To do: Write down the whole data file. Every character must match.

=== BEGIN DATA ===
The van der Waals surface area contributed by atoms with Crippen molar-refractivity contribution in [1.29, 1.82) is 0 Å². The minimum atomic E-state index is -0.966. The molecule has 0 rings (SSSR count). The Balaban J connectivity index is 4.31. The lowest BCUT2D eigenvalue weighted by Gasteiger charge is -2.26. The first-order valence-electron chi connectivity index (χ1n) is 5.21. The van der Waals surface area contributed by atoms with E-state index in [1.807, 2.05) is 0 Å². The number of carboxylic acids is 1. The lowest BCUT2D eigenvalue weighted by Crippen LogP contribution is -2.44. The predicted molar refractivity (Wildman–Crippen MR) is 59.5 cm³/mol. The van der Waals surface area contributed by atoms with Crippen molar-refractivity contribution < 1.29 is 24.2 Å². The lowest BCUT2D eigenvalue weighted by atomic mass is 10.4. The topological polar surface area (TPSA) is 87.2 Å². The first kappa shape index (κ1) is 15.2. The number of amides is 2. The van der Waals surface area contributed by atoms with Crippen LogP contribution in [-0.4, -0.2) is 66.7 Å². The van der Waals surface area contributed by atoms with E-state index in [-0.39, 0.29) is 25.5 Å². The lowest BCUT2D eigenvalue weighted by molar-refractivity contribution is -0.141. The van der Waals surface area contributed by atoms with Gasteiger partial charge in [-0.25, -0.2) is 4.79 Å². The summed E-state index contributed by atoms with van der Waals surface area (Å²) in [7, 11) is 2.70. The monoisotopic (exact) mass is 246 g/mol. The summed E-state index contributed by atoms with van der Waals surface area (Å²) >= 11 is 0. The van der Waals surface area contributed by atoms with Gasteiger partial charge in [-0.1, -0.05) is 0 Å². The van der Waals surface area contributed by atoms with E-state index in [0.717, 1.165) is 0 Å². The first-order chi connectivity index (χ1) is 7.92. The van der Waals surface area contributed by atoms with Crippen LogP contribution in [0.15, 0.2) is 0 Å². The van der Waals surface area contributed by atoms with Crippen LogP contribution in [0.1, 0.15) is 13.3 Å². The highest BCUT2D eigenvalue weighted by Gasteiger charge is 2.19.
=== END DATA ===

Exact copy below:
The van der Waals surface area contributed by atoms with Crippen molar-refractivity contribution in [1.29, 1.82) is 0 Å². The minimum atomic E-state index is -0.966. The molecule has 0 rings (SSSR count). The Balaban J connectivity index is 4.31. The lowest BCUT2D eigenvalue weighted by Gasteiger charge is -2.26. The first-order valence-electron chi connectivity index (χ1n) is 5.21. The van der Waals surface area contributed by atoms with E-state index in [1.807, 2.05) is 0 Å². The number of carboxylic acids is 1. The lowest BCUT2D eigenvalue weighted by Crippen LogP contribution is -2.44. The predicted molar refractivity (Wildman–Crippen MR) is 59.5 cm³/mol. The van der Waals surface area contributed by atoms with Crippen molar-refractivity contribution < 1.29 is 24.2 Å². The lowest BCUT2D eigenvalue weighted by atomic mass is 10.4. The topological polar surface area (TPSA) is 87.2 Å². The first kappa shape index (κ1) is 15.2. The number of amides is 2. The van der Waals surface area contributed by atoms with Crippen LogP contribution in [-0.4, -0.2) is 66.7 Å². The van der Waals surface area contributed by atoms with E-state index in [-0.39, 0.29) is 25.5 Å². The lowest BCUT2D eigenvalue weighted by molar-refractivity contribution is -0.141. The van der Waals surface area contributed by atoms with Gasteiger partial charge in [-0.25, -0.2) is 4.79 Å². The summed E-state index contributed by atoms with van der Waals surface area (Å²) in [7, 11) is 2.70. The monoisotopic (exact) mass is 246 g/mol. The summed E-state index contributed by atoms with van der Waals surface area (Å²) >= 11 is 0. The van der Waals surface area contributed by atoms with Gasteiger partial charge in [-0.1, -0.05) is 0 Å². The van der Waals surface area contributed by atoms with E-state index in [0.717, 1.165) is 0 Å². The first-order chi connectivity index (χ1) is 7.92. The van der Waals surface area contributed by atoms with Crippen LogP contribution in [0.15, 0.2) is 0 Å². The van der Waals surface area contributed by atoms with Crippen LogP contribution in [0.1, 0.15) is 13.3 Å². The highest BCUT2D eigenvalue weighted by Gasteiger charge is 2.19.